Fat Pipe, Always On, Get Out of the Way

2 Feb ’06

The last couple of days have seen a lot activity on net neutrality, so herewith a collection of links:

1. From O’Reilly Radar, the news that David Isenberg is organizing a conference – Freedom-to-Connect (“F2C is for all who care about — and are affected by — network connectivity, economics, applications and policy; F2C is where communications policy meets networking technology, network economics, networked applications, and network construction and operation. F2C is dedicated to the proposition that strong networks build strong democracies, and vice versa.”) – in Washington on April 3 and 4, and that he’s written a Dr. Seuss-y poem (what Glenn Fleishman calls Dr. Seusstrality) to promote it:

Freedom to connect,
it’s like every other right.
We’ve got to fight,
Or they’ll come and take it from us
in the middle of the night.

So let’s finish with the words of Tim Bray,
Fat Pipe, Always On, Get Out of the Way.


2. Om parses v2.0 of Ed Whiteacre’s pitch and notices an almost Borg-like adaptability to his arguments. SBC / AT&T’s communications people are obviously watching the MSM (and the blogosphere??) carefully and have picked upon the criticism of the “pay me twice” aspect of the telecom industry’s pitch. The latest iteration runs like this:

I think the content providers should be paying for the use of the network – obviously not the piece from the customer to the network, which has already been paid for by the customer in Internet access fees – but for accessing the so-called Internet cloud.

Om notes “The interesting part of the equation is that even businesses are feeling a little threatened by the RBOC posturing. James Blaszak, whose law firm, Levine, Blaszak, Block & Boothby, who works for large companies on telecom issues recently told eWeek:”

If I pay for the loop that gets me access to the network, why is it that someone who wants to send me something should also pay? What if they say, to get to your customers for you to sell your wares, we want a share of your revenues? Once you buy into the notion that the telephone companies should be able to charge entities other than those that are buying access to the Internet, I don’t know where you stop.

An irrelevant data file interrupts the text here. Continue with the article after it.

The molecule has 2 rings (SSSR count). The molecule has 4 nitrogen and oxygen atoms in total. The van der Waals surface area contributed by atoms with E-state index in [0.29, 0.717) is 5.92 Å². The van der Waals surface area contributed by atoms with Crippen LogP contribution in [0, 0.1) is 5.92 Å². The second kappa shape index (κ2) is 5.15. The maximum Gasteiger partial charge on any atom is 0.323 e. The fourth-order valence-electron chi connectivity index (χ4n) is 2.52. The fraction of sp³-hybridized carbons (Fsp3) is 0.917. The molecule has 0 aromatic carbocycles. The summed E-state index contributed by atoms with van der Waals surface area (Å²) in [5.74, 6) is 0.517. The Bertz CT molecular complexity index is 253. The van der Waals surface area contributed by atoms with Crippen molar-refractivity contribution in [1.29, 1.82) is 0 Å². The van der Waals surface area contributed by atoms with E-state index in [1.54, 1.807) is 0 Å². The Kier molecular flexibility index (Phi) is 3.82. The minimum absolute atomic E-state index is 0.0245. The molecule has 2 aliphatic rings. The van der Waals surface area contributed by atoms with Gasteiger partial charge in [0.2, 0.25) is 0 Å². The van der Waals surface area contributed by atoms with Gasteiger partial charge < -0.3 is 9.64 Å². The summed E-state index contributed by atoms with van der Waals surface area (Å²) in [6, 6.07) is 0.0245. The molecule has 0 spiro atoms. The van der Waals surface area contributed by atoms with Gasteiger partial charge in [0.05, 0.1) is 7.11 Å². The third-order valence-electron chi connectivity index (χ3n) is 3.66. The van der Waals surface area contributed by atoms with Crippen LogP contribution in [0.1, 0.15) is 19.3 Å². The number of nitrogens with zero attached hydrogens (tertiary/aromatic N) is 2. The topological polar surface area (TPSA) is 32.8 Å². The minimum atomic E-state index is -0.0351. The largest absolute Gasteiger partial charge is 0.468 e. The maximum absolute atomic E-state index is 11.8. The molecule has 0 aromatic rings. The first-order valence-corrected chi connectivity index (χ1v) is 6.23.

Maybe you don’t stop.

Techdirt looks at it from another angle:

He’s actually suggesting that when we buy bandwidth, we’re just buying the bandwidth from the end-point to the backbone… and everything else is just free. He’s conveniently forgetting (again) that without the content and services provided at all the other endpoints, the value of connecting from the end to the middle is pretty much gone. No one is paying to connect from the end to the middle. They’re paying to connect all the ends to each other. … It’s a very telco way of looking at things. … To them, the only important thing is from the ends to the middle — where traditionally the telco then provided all the services you needed. They’ll conveniently ignore that the only value of connecting to the middle is if you have unencumbered connections to all the other ends as well.


3. So how is it that the fat pipe has suddenly become so choked with traffic that neutrality is an issue? Earlier this week one would have thought that it was historical under-development of the pipe by the telecoms. But perhaps it’s also because their business model – being both the pipe’s manager and a supplier of content to the pipe – is hopelessly conflicted. And so, hot on the heels of the release of Bruce Kushnick’s The $200 Billion Broadband Scandal, comes a report from Business Week that Verizon wants to dedicate a chunk of “its” capacity to itself and not to its competitors in the application provider market:

Documents filed with the Federal Communications Commission show that Verizon Communications (VZ) is setting aside a wide lane on its fiber-optic network for delivering its own television service. According to Marvin Sirbu, an engineering professor at Carnegie Mellon University who examined the documents, more than 80% of Verizon’s current capacity is earmarked for carrying its service, while all other traffic jostles in the remainder.

Where this seems to leave us is that Verizon has been insisting that because bandwidth is scarce and therefore costly it should be able to charge other application providers for access to the cloud. Yet now it appears that Verizon is creating the scarcity itself in order to gain a competitive advantage against those same application providers. Amazon’s POV:

The Bells have designed a broadband system that squeezes out the public Internet in favor of services or content they want to provide,” says Paul Misener, vice-president for global policy at Amazon.com.